Millennium Post

Friday needs a Sunday

To kill off a car in 10 or 15 years is a joke, especially in a country like India. And far more radically so in the times that we are going through now… But that seems to be a fate now predetermined, with the authorities firmly deciding that this is the favored course of action; our passion, frustration and helplessness be damned

Friday needs a Sunday

The lockdowns and slowdowns and gnawing safety concerns around stepping out of home have had a harrowing effect on me, turning me into the nation's most prolific couch potato. Thus it was that at around 5 am last mid-week, I watched a re-run of 'The Grand Tour' on Amazon Prime. I saw Jeremy Clarkson, Richard Hammond and James May at their very best, taunting BBC's revered and best-grossing 'Top Gear' program (which, by the way, they hosted and took it to where it was for well over a decade-and-a-half).

In this episode of 'The Grand Tour', this loveable and most successful troika in the history of global automobile journalism posted vivid pictures of people in the United Kingdom and the United States posing with poignant visuals of their fathers' cars from three to four decades back. The photographs were all from when these people were toddlers, petulantly perched precariously on the sloping bonnets and flaring boots of these classic beauties, dressed in cute little knickers and shorts, sporting bibs and suckles. These were all cute little fellas posing when infants on pristinely maintained cars, which are careening about on European and American roads and freeways even today, lovingly maintained in their families' memory.

But this shall not happen in my India anymore. Why? Well, we are phasing out our cars now. Anything 10 or 15 years old, depending on the fuel-type, is fodder and dust now.

Why shouldn't it be?

We are, after all, a rich, affluent land and we can afford to do so; as in, write off our cars as per the stipulated time-period mandated by the authorities, even if the said vehicles are in perfect working order. After all (sic), we are not a Third- or Fourth-World Nation that needs to buy second- or third-hand cars, since we have all seemingly arrived. We should only buy new cars, and damn the lower-middle-class parents and their aspiration of one day owning at least one four-wheeler that shall take them and their kids on one long drive in their one lifetime.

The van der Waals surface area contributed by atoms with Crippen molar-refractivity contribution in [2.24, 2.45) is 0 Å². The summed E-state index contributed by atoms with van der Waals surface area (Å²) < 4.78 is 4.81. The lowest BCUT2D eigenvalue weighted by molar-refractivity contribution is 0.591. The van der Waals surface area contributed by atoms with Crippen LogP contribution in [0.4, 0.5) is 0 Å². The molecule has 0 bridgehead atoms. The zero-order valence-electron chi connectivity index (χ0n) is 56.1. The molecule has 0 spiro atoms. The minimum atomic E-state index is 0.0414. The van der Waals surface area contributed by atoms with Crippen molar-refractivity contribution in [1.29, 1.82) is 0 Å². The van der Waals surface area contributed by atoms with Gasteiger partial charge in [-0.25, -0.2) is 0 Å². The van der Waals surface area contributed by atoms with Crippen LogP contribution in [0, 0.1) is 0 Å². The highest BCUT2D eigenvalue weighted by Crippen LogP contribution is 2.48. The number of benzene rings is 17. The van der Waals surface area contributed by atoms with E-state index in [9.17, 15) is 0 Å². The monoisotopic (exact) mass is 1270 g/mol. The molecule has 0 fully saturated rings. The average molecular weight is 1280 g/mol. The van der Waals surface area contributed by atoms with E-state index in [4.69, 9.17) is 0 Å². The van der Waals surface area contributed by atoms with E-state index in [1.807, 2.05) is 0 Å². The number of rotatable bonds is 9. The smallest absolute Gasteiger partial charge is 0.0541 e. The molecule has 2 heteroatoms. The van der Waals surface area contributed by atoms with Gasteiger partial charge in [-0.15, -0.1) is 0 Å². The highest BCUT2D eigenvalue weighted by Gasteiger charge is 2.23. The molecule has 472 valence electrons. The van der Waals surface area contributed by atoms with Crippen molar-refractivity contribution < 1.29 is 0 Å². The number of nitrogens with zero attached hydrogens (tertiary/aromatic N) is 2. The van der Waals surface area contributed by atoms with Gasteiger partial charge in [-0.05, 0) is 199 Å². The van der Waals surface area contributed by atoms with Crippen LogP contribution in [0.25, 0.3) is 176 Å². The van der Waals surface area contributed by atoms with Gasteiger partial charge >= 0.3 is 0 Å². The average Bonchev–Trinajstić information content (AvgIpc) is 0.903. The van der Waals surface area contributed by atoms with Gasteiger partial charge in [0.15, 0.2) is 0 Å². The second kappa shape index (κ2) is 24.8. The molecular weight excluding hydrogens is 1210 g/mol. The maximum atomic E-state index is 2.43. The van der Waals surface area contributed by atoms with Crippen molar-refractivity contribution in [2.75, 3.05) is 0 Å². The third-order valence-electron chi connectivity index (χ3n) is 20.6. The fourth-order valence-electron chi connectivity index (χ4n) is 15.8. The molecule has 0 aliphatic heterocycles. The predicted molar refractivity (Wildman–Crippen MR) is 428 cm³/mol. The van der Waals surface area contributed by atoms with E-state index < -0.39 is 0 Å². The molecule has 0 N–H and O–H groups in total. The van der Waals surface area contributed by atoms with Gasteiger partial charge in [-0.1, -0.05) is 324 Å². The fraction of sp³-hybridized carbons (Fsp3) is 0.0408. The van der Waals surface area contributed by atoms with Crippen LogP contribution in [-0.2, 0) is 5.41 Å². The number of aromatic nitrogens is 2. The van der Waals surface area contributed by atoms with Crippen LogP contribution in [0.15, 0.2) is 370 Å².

Therefore, let's follow this-less-than-popular diktat and, instead, buy only brand-new cars and then, a few years later, discard them as scrap the moment we are told to do so.

To cut to the chase, this contentious issue really bothers me. For we are being completely idiotic and myopic, failing to see the woods for the trees. I can be harsher, but that shall be unwise in today's rather tremulous and sensitive times. So let me be garrulous. What that means is that I shall speak through these words for a bit, give you facts and figures, and leave you to determine on your own what your deciphered conclusions and answers are.

33-year-old Maruti 800

My neighbor's Man Friday recently bought a 33-year-old Maruti 800 (original shape) for Rs 12,000. Mind you, he paid this princely sum only because it had four brand-new tyres. Friday says he spent another month and a further Rs 20,000 on resurrecting the edifice and entrails of this classic vehicle (one that changed the way India drives). Voila, at half the price of a good second-hand bike, Friday now has a fully-functional, good-looking car. And he is about to embark with his missus and eight-year-old on what he hopes is the first of many once-in-a-lifetime driving expeditions.

I often drive to the hills, and knowing this, Friday approached me for some destination advice. "Where do I go", he asked me. Sadly, I was forced to give him some sobering vehicular warnings. "Friday, my man, we are phasing out old cars now because of increasing pollution. The authorities may soon ask you to scrap your car as it runs on petrol."

My friendly advice left Man Friday petrified. And he is now desperately and fervently working with India's many, many fixer quacks to see if he can spend another few thousands (or tens of thousands) and get his new four-wheeled steed to stop chomping on old-type fodder and start galloping on Compressed Natural Gas (CNG), Liquefied Petroleum Gas (LPG) or other established and acceptable variants.

A burning question